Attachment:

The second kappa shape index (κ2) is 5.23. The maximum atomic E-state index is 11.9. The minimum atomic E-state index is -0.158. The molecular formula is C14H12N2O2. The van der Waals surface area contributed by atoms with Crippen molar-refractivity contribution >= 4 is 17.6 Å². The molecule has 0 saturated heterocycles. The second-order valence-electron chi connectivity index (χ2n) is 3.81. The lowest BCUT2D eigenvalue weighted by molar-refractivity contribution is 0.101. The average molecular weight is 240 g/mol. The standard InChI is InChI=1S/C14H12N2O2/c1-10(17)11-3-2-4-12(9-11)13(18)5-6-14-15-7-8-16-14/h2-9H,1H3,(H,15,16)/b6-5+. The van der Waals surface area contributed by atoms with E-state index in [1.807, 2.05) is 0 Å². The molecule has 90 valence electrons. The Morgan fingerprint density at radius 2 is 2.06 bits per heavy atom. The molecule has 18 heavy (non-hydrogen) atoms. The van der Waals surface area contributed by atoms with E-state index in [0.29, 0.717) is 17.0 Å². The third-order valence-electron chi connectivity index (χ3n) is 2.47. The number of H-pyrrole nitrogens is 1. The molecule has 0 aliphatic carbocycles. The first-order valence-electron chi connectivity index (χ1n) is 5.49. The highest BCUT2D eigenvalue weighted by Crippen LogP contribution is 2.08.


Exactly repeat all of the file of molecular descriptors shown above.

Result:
The second kappa shape index (κ2) is 5.23. The maximum atomic E-state index is 11.9. The minimum atomic E-state index is -0.158. The molecular formula is C14H12N2O2. The van der Waals surface area contributed by atoms with Crippen molar-refractivity contribution >= 4 is 17.6 Å². The molecule has 0 saturated heterocycles. The second-order valence-electron chi connectivity index (χ2n) is 3.81. The lowest BCUT2D eigenvalue weighted by molar-refractivity contribution is 0.101. The average molecular weight is 240 g/mol. The standard InChI is InChI=1S/C14H12N2O2/c1-10(17)11-3-2-4-12(9-11)13(18)5-6-14-15-7-8-16-14/h2-9H,1H3,(H,15,16)/b6-5+. The van der Waals surface area contributed by atoms with E-state index in [1.807, 2.05) is 0 Å². The molecule has 90 valence electrons. The Morgan fingerprint density at radius 2 is 2.06 bits per heavy atom. The molecule has 18 heavy (non-hydrogen) atoms. The van der Waals surface area contributed by atoms with E-state index in [0.29, 0.717) is 17.0 Å². The third-order valence-electron chi connectivity index (χ3n) is 2.47. The number of H-pyrrole nitrogens is 1. The molecule has 0 aliphatic carbocycles. The first-order valence-electron chi connectivity index (χ1n) is 5.49. The highest BCUT2D eigenvalue weighted by Crippen LogP contribution is 2.08.